Migrating from ModusToolbox v1.1 to v2.x - KBA229043

Version 2

    Author: JimT_21     Version: **


    Translation - Japanese: ModusToolbox v1.1からv2.xへの移行 - KBA229043 - Community Translated (JA)


    ModusToolbox™ v2.x is quite different from earlier versions. As a result, there is no simple porting option in the IDE to bring a project forward from ModusToolbox v1.1 into v2.x.

    There are many fundamental changes in v2.x. For example, in v2.x, the board support package (BSP) is central to software development. A BSP provides a standard interface across Cypress kits to a board's features and capabilities. Other software (such as middleware or the user's application) can use the BSP to configure and control the hardware. There is no BSP in v1.1.

    This KBA provides high-level steps and guidance for common situations you may encounter when moving to v2.x. If you are new to ModusToolbox 2.x, read the ModusToolbox Software Overview for a high-level look at how it works. That should help you understand some of this guidance. This KBA assumes you are familiar with the ModusToolbox IDE. Refer to the ModusToolbox IDE User Guide if you have questions about the IDE.


    1. Create a ModusToolbox 2.x project.

    Use the New Application wizard. Pick a BSP and a code example to use as starter application. In this process, pick a code example that provides most if not all the same functionality that you used in ModusToolbox 1.1.

    If you are using a part different from what is available in a kit BSP, start with a BSP that is for a similar part, and then create a custom BSP for your device. See the BSP User Guide.


    2. Add any missing libraries, and (optionally) remove any unused libraries.

    The starter application may not include some middleware used by your application. Similarly, your application may not use everything included by default in the starter application. For example, if a kit supports CapSense®, the CapSense library is included by default by the kit BSP. If your application does not use CapSense, you can remove that library.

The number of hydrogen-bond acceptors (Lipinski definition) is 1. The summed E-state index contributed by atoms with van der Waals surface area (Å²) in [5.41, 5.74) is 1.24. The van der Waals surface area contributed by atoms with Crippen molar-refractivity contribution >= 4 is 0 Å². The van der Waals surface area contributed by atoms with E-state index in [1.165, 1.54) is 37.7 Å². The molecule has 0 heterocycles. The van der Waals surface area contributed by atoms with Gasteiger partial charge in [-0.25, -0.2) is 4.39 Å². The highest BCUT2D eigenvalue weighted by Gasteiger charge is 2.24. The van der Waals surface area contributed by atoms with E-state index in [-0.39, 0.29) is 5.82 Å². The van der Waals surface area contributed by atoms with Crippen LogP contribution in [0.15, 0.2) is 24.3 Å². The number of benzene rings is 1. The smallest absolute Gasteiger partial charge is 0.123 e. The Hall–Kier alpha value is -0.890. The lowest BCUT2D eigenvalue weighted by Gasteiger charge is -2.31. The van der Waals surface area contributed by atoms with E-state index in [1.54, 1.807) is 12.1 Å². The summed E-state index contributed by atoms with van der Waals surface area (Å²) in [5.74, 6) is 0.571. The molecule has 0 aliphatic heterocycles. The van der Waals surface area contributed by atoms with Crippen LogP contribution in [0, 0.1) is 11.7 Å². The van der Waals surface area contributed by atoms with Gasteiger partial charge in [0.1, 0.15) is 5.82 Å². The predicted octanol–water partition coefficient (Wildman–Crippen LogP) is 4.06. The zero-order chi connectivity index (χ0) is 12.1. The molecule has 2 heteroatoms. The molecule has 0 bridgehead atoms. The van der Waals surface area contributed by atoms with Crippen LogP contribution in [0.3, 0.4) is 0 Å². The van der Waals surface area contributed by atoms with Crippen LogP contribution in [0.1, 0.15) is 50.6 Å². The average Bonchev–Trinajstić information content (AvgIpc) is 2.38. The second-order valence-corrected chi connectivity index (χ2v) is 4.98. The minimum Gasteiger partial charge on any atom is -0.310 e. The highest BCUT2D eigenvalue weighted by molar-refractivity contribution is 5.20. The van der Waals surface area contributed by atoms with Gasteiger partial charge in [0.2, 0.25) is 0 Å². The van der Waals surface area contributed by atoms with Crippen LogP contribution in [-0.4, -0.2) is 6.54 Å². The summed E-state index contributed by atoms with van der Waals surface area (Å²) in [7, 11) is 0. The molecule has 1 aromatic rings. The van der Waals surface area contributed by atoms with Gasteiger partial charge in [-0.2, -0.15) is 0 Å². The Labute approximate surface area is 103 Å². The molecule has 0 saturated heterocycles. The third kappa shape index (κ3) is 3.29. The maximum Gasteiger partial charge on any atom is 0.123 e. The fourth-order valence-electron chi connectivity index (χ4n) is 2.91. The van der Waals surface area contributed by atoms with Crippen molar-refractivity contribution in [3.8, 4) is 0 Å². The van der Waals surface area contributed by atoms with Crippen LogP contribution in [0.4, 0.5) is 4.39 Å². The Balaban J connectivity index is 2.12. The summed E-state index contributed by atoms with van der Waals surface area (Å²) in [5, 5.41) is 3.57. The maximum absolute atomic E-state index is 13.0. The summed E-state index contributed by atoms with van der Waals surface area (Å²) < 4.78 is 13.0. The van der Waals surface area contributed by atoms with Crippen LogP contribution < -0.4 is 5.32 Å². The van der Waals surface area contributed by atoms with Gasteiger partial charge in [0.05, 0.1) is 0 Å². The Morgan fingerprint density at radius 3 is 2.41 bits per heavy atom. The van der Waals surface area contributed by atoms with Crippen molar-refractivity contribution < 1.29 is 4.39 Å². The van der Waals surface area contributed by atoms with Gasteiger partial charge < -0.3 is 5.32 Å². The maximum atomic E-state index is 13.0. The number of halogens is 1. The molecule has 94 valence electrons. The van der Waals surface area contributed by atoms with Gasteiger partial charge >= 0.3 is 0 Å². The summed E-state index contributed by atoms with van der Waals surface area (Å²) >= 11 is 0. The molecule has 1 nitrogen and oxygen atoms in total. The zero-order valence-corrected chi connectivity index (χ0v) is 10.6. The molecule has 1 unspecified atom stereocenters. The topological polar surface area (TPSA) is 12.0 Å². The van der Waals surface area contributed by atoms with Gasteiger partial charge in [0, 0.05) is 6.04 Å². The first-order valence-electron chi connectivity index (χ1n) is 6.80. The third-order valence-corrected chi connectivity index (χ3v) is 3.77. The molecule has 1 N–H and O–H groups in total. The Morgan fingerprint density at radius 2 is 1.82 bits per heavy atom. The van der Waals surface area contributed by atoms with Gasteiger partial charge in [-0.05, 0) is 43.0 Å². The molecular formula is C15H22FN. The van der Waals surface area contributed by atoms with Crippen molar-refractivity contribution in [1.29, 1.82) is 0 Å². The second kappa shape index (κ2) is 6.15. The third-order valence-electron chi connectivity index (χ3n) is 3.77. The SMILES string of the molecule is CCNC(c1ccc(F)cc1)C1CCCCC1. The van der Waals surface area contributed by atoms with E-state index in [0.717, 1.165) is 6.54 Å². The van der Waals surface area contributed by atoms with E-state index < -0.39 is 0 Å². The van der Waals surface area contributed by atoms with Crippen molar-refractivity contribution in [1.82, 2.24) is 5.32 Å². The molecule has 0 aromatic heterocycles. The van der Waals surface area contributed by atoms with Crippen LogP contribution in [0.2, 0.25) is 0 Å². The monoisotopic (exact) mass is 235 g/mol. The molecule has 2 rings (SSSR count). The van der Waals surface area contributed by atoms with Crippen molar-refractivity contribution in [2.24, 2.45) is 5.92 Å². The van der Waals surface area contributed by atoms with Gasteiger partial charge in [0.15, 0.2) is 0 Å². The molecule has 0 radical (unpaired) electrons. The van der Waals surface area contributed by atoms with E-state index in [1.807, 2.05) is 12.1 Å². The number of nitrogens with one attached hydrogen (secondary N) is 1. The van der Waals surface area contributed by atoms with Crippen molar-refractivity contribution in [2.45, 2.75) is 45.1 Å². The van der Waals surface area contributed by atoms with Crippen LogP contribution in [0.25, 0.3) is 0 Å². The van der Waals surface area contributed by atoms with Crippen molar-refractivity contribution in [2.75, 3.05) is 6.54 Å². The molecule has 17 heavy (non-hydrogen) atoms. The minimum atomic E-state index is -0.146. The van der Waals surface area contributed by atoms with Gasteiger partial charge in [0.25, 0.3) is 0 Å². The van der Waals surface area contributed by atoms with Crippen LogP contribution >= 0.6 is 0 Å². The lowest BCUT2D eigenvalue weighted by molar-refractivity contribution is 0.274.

For PSoC 6 MCU-related projects, use the Library Manager to add or remove a library. You can also control the version of each library used.

    For an application that uses the Bluetooth SDK, the libraries are in the SDK so you cannot use the Library Manager. Instead, you should modify the makefile directly. See the wiced_btsdk readme file for details.

    If you make changes to a local copy of a library, and then use the Library Manager to update to a different version, you will be warned that there are unsaved changes and the update will be skipped.


    3. Add remaining application source files into the project.

    Copy the application-specific source files from the v1.1 to the v2.x project, including any additional external libraries you use. Organize them however you wish. Just put the source files anywhere in the project folder.

    If you then use the IDE’s New Application command and Import the makefile for this project, all source files are discovered automatically and added to the project.

    If you want to link to files by reference, rather than copy them directly into the project, you need to make corresponding changes to the makefile to add SOURCES and INCLUDES. See Running Modus Toolbox from the Command Line.


    4. Resolve any issues that arise in the new build environment.

    The issues you encounter will of course depend on the nature of your application and how you implement it. Some features are unchanged. Some now have additional options. Some require different solutions. This KBA cannot cover every possible case. However, we can look at some common situations.


    Table 1. Differences Between ModusToolbox v1.1 and 2.x

    Task, Feature, or Difference



    Get started

    Use the New Application Wizard to import a code example.

    Unchanged, some implementation details vary

    Where are code examples

    Local files.

    Some are installed as part of the SDK. Some are on GitHub. Download and unzip GitHub examples to get the necessary files.

    GitHub repositories.

    The v2.x build system creates the example project based on an application makefile that specifies the required repositories.

    Import a code example